With a natural talent for telling stories through music, rising Canadian country artist Jade Turner continues to share and support the Indigenous culture that inspires her. Recognized for her original songwriting and stunning music videos, the member of Misipawistik Cree Nation has already established a diverse audience attracted to her energetic stage presence and singles like “Somehow Someone,” “Hangover Blues,” and “Worth.”
“I can only have my own stories, so if I want the music to be true to me, it all has to be coming from my point of view. The stories I tell will be different but I feel we’re all the same in different ways,” she says. “In the communities where I grew up, we’re storytellers and we’ve always been storytellers. Country has been a huge part of my life because it’s a storytelling genre.”
Turner and her family are from Misipawistik Cree Nation, known in English as “Grand Rapids.” She was raised in the northern communities of Manitoba, where local radio stations played Indigenous music as well as songs by country artists. She often competed in singing contests as a kid, even though she lived in a lot of different communities as her mother moved frequently with her nursing job.
After being bullied at one school when she was 7 or 8 years old, Turner pretended to get on the school bus one morning but actually skipped classes and hid in the woods, biding her time until it was time to go back home. “It was the middle of winter and I just sat there writing songs all day and humming songs to myself,” she recalls. “That’s the earliest time I can remember writing – as far back as I can remember.”
After that incident Turner was sent to live with her father in Misipawistik Cree Nation, where he served as chief, until her mother completed her term. In the years that followed, taking comfort in music helped Turner get through the bullying and also gave her an outlet to express herself. “I love writing songs but I love singing the most. I used to belt everything when I was a kid. I felt really bad for my parents because they used to have to listen to me,” she says, laughing. “I always sang, but I would say that within the last five or six years, I have become really comfortable and unapologetic with my voice.”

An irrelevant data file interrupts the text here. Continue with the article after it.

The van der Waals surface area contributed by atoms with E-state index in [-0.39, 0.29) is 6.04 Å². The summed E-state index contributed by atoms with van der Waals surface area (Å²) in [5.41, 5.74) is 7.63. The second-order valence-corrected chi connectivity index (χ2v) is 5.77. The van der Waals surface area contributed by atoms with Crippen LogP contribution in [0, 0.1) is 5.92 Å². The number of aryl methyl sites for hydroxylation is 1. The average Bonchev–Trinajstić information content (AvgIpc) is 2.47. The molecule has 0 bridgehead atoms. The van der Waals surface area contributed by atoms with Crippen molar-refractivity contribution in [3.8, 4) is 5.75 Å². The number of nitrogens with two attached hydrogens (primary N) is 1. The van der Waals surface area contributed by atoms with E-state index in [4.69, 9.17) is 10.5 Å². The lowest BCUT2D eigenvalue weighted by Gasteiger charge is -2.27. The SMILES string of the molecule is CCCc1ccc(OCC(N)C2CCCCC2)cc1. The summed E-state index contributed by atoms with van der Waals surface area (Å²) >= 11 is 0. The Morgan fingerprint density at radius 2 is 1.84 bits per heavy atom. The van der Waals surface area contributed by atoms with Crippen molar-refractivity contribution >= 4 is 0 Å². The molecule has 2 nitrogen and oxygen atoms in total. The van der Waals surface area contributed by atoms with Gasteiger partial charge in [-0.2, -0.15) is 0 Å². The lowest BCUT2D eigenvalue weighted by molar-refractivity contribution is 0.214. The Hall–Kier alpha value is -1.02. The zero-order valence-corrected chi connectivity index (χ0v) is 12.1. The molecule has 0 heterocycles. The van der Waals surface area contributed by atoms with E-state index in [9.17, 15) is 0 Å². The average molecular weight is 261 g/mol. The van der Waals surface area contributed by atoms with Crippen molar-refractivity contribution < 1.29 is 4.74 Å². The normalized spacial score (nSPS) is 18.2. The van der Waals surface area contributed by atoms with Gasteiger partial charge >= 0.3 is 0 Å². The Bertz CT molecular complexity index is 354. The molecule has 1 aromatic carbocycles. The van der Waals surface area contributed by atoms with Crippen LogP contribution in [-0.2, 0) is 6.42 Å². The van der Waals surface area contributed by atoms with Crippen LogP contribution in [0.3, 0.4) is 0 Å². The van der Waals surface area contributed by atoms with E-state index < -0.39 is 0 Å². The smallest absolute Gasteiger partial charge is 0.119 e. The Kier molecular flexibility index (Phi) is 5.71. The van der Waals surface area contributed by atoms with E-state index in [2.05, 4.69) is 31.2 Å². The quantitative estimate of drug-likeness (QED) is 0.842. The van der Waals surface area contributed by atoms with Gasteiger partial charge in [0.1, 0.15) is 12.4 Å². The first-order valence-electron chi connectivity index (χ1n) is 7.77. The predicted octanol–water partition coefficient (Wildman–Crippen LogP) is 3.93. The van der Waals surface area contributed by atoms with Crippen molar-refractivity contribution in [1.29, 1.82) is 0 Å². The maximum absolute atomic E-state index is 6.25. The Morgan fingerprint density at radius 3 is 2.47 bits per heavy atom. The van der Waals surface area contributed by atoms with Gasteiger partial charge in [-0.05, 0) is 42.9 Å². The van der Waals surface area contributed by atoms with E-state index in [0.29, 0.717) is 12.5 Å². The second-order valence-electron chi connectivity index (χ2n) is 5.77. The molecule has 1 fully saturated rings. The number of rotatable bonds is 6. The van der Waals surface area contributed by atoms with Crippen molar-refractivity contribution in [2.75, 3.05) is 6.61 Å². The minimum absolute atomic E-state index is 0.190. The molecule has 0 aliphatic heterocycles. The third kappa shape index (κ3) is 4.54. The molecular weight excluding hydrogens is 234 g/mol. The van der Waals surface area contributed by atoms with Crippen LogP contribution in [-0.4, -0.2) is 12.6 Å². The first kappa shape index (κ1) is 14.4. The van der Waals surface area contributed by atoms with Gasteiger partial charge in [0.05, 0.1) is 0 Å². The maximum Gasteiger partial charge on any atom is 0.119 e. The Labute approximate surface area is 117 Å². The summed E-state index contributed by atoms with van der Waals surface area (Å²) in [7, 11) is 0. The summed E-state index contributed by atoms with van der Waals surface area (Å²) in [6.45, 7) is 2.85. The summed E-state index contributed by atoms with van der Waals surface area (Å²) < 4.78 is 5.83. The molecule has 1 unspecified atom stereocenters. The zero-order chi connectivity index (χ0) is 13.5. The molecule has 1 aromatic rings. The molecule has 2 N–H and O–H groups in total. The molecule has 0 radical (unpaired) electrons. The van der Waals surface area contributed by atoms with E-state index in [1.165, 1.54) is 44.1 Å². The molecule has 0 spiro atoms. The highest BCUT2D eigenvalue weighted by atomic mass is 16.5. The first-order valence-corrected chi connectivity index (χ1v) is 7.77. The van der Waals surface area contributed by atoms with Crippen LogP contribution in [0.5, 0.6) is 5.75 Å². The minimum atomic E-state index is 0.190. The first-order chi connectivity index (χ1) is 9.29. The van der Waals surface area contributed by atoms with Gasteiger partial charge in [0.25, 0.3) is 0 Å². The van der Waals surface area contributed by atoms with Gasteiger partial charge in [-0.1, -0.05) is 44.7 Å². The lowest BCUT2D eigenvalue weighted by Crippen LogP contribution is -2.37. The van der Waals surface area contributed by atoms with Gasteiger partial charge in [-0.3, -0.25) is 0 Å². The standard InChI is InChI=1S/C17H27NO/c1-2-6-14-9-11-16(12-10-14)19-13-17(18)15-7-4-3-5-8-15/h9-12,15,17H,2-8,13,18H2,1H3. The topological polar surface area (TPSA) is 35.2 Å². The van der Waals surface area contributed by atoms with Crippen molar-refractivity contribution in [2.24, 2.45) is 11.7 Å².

In the poignant “Somehow Someone,” Turner sings about the spiritual connection that songwriting provides, while its music video captures the natural beauty around her. “I follow my culture and I follow the land. The land is where I go to pray and heal,” she says. “That’s important for me to showcase as well because we only have one home. We only have one earth and to take care of it is a big message for me. Every single part of the earth is a gift.”
Turner lives in Selkirk, Manitoba, and works as a millwright, also called an industrial mechanic. For some jobs she drives four hours to the site, then stays for a week before driving four hours home. The time on the road has proven beneficial for her songwriting output. Although she knows that her songwriting approach is unusual, it’s already helped her earn nominations from the Western Canadian Music Awards and the Manitoba Country Music Awards – with the latter naming her the Emerging Artist of the Year in 2018.
“I have a really weird way of writing because I don’t play an instrument,” she says. “I say to the universe, ‘OK, send me a song!’ I get in that mindset and I usually start writing from there. I do a lot of writing on my own. I sing into my phone and once I’ve finished the entire song, I take it to my producer and we figure out all the music together. It’s really fun but it’s different.”
One of Turner’s most powerful original releases is “Worth.” It’s an emotional centerpiece of her 2017 debut album, North Country, which was named Best Country Album at the Indigenous Music Awards in 2017. The cinematic music video for “Worth” also received a nomination. “I wrote ‘Worth’ in about 10 minutes,” she says. “I think of it as a gift, to be honest. It was a gift to share that. I thought, ‘I really want to write a song for my people to know that they are worth so much more than they think they are, or what people tell them they are.’”
By taking creative risks, she’s also expanded her audience. Since the digital release of “Hangover Blues” in early 2021, it has become her most-streamed single, even though it’s a stylistic departure. “I was sitting my sunroom when I wrote that song. That was a fun one to write and it’s super funny,” she says. “It is an anthem telling a woman not to be the second choice. It was more bluesy so I wasn’t sure how it was going to go. But I was able to really use my voice on that song. On a lot of songs that I write, I don’t have that ability to sing the way I could sing on that one, so I was really excited about that! I could belt out what I felt.”
After her last album North Country, a pregnancy led to an extended bed rest, and then the pandemic hit which has put her touring and recording plans on hold. Now with a young son and more new songs on the way, she’s as determined as ever to share her music with the world. “I love to hit heartstrings with this music,” she says. “I don’t know why it always ends up that way but it does — that’s usually what I end up writing. But I also love writing fun songs because I love to make people laugh. I like to get people’s feelings out there, no matter what it is.”
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